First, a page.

The San Francisco Giants adopted a familiar offseason strategy after the conclusion of a disappointing 2013 campaign by re-signing key in-house free agents, and remaining relatively inactive on the open market. The biggest issue plaguing the Giants’ pitfall into mediocrity last season was positional depth. They noticeably lacked sufficient talent off the bench, and in the minor league ranks after suffering several key injuries to everyday players, such as Angel Pagan and Marco Scutaro.
Fortunately for San Francisco, its core talent enters Spring Training with health in tact, although injuries are practically inevitable over the course of a grueling 162-game season, and the Giants still don’t boast a bench capable of preventing a subsequent midseason collapse. General manager Brian Sabean took the high road over the offseason, plugging the Giants’ gaping holes with veteran starter Tim Hudson and power hitting outfielder Michael Morse. Those moves certainly figure to help the Giants improve in 2014, but it remains to be seen if such calculated risks will prove to be the difference between earning a playoff berth, or an early offseason.
The Giants are expected to carry five outfielders on their Opening Day roster because of Morse’s inadequate ability to cover ground in the outfield. That means San Francisco could potentially enter the season with as many as six bench players, although five seems more feasible. The Giants greatly struggled in clutch situations last season, especially in regard to players plugged into such situations off the bench. The fact that they failed to address this issue over the offseason could ultimately spell disaster in 2014.
The most practical candidate to win the Giants’ fifth outfield spot is recently acquired Tyler Colvin, who owns a career .743 OPS with 47 home runs and 160 RBI in parts of five big league seasons. He faces competition in camp, but is the most talented fifth outfield option the Giants possess. Speedy outfielder Gregor Blanco will fill out the Giants’ outfield, and serve as a primary late inning replacement for Morse, especially when the Giants have a lead. Blanco wasn’t exactly impressive while filling-in for Pagan last season, although he did post a respectable .341 on-base percentage in 511 plate appearances.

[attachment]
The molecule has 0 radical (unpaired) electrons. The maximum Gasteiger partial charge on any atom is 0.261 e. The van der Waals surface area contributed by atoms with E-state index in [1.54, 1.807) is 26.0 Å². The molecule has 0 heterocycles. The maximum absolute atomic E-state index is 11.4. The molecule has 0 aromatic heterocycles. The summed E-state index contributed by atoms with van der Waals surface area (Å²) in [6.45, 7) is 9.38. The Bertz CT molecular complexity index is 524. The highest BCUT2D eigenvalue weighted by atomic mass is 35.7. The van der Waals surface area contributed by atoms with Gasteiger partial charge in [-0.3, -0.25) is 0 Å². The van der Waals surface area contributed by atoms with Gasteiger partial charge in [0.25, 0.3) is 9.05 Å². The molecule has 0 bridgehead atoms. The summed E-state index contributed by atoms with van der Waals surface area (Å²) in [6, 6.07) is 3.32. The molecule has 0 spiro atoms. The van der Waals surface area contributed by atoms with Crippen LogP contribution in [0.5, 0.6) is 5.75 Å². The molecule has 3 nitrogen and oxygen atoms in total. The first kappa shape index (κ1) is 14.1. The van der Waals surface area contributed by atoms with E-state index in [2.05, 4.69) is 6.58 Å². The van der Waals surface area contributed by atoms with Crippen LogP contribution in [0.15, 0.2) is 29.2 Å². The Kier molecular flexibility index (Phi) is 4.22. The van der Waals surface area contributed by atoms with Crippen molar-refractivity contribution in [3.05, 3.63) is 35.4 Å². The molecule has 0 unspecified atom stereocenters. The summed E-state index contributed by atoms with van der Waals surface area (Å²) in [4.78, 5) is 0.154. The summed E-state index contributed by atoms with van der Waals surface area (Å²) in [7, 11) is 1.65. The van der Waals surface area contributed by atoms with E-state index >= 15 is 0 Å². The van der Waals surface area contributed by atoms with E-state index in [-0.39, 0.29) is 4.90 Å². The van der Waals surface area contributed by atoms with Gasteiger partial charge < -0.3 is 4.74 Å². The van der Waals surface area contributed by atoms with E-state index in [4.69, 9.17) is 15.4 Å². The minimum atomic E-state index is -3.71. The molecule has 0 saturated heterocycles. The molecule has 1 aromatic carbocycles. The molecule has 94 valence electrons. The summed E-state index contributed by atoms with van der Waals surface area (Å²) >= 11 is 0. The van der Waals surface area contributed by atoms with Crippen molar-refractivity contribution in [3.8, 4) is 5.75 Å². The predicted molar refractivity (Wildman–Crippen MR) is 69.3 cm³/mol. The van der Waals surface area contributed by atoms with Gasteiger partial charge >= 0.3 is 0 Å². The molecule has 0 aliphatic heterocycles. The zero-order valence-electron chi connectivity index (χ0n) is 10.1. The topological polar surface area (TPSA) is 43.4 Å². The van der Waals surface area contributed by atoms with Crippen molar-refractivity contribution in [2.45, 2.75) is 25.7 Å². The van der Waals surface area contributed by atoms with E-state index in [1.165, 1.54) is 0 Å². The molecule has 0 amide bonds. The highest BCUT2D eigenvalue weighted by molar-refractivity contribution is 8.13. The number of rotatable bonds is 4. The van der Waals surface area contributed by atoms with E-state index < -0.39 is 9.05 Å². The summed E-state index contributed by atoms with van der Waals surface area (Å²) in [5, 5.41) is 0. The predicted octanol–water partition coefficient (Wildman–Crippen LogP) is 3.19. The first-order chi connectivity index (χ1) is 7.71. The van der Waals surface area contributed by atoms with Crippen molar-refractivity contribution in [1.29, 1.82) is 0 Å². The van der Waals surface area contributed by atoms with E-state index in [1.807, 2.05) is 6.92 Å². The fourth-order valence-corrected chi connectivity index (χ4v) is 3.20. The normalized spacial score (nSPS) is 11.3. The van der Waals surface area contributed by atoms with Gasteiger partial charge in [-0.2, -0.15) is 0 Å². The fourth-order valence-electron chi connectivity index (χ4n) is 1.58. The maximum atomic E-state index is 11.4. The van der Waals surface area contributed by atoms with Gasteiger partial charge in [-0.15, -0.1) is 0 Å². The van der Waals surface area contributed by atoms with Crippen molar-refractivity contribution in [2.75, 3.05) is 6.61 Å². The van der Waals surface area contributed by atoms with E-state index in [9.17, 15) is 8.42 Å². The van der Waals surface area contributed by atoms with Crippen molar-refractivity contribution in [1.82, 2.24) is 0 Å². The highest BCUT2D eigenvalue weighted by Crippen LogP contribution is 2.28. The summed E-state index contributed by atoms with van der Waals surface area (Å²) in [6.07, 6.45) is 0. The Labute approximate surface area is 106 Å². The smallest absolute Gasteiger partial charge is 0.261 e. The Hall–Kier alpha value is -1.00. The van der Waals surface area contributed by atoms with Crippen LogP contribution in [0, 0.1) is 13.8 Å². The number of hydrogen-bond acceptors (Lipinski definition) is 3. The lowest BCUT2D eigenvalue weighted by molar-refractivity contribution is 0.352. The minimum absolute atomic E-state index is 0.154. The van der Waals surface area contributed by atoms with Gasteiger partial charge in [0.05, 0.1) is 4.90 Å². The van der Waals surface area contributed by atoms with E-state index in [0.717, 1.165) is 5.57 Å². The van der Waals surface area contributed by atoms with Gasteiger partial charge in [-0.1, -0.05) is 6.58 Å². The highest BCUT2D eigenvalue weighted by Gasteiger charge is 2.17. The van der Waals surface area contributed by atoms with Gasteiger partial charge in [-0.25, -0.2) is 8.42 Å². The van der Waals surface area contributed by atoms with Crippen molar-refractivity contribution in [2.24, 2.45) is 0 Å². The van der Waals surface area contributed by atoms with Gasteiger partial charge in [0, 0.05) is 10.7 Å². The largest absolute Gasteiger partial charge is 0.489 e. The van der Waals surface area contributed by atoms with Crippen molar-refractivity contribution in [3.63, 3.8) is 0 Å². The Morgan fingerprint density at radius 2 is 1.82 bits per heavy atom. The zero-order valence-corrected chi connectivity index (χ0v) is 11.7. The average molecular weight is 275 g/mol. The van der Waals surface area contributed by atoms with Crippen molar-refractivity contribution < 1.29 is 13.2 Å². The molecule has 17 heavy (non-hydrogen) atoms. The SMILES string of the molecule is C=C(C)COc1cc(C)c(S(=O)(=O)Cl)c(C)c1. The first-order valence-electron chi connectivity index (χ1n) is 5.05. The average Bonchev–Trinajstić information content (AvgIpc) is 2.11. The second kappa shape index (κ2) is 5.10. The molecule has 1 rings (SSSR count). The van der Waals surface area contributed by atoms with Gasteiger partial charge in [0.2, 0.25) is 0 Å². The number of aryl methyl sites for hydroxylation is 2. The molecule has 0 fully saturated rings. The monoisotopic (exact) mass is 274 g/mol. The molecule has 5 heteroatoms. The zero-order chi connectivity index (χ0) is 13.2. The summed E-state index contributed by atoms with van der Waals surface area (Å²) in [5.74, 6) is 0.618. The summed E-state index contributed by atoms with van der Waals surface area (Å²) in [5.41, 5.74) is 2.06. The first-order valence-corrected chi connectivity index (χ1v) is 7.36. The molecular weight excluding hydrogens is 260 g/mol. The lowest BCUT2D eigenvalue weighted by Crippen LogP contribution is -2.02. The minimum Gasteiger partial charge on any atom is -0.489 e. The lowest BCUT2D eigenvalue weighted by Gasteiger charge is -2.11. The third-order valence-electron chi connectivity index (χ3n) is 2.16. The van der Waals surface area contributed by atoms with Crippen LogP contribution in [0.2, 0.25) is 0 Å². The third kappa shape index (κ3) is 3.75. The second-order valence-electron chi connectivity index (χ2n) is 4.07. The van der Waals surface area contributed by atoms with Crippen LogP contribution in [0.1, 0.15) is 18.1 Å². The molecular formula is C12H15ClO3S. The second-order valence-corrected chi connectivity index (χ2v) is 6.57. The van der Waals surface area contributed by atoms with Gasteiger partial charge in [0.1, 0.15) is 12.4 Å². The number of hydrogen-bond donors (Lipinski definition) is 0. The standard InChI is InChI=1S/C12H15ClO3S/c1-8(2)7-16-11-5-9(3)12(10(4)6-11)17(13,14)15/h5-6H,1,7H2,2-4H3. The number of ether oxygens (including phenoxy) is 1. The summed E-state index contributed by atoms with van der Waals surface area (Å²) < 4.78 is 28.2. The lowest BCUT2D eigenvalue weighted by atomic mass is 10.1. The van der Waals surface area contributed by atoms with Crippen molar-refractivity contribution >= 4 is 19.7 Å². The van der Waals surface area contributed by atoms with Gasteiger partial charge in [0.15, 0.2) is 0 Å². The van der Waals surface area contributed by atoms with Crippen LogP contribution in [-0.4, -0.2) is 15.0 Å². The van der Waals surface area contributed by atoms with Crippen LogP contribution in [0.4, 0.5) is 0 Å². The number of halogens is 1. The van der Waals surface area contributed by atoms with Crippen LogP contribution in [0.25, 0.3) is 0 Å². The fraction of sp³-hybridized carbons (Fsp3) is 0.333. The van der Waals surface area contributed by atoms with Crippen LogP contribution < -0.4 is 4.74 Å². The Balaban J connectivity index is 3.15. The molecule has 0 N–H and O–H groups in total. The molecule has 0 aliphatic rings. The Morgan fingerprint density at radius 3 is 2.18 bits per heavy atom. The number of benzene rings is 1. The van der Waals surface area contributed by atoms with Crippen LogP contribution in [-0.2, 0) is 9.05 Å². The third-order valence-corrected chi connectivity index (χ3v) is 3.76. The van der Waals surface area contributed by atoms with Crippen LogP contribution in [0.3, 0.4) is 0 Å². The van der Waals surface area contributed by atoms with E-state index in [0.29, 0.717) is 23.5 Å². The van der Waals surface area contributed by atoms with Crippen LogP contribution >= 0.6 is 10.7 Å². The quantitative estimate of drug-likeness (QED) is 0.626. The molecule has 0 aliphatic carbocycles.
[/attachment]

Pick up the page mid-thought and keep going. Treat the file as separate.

The two available infield spots on the Giants’ roster are mostly wide open. Utility man Joaquin Arias is a lock to make the 25-man roster, although the amount of playing time he’s destined to receive remains to be determined. Arias recorded a .271 batting average with just 12 extra-base hits in 225 official at-bats in 2013. He figures to assume a role as a defensive replacement in the upcoming season, as he owns a decent .975 fielding percentage in parts of six big league seasons.
The remainder of the Giants’ bench has yet to be determined. Shortstop Ehire Adrianza has provided early intrigue in camp, and is no longer a long shot to make the Opening Day roster. Middle infielder Tony Abreu is also a possible option, but his preemptive roster spot is not guaranteed. Backup catcher Hector Sanchez is a lock to make the team, as he continues to develop his skill set. The 24-year-old backstop recorded a .248 batting average with three home runs and 19 RBI in 129 official at-bats last season.
A lack of pop is the Giants’ most glaring deficiency on their bench. It’s arguable that San Francisco should have convinced long-time veteran Michael Young out of retirement simply to provide the Giants with a legitimate late inning power threat off the bench. The Giants’ front office brass stood pat, though, seemingly touting “defense” as their main priority in selecting bench players. San Francisco isn’t exactly fundamentally sound in the field. They ranked 12th in the National League in that category in 2013, and ranked dead last with 355 errors.
The Giants’ lack of talent on the bench remains a problem, and Spring Training doesn’t appear to present a clear-cut solution.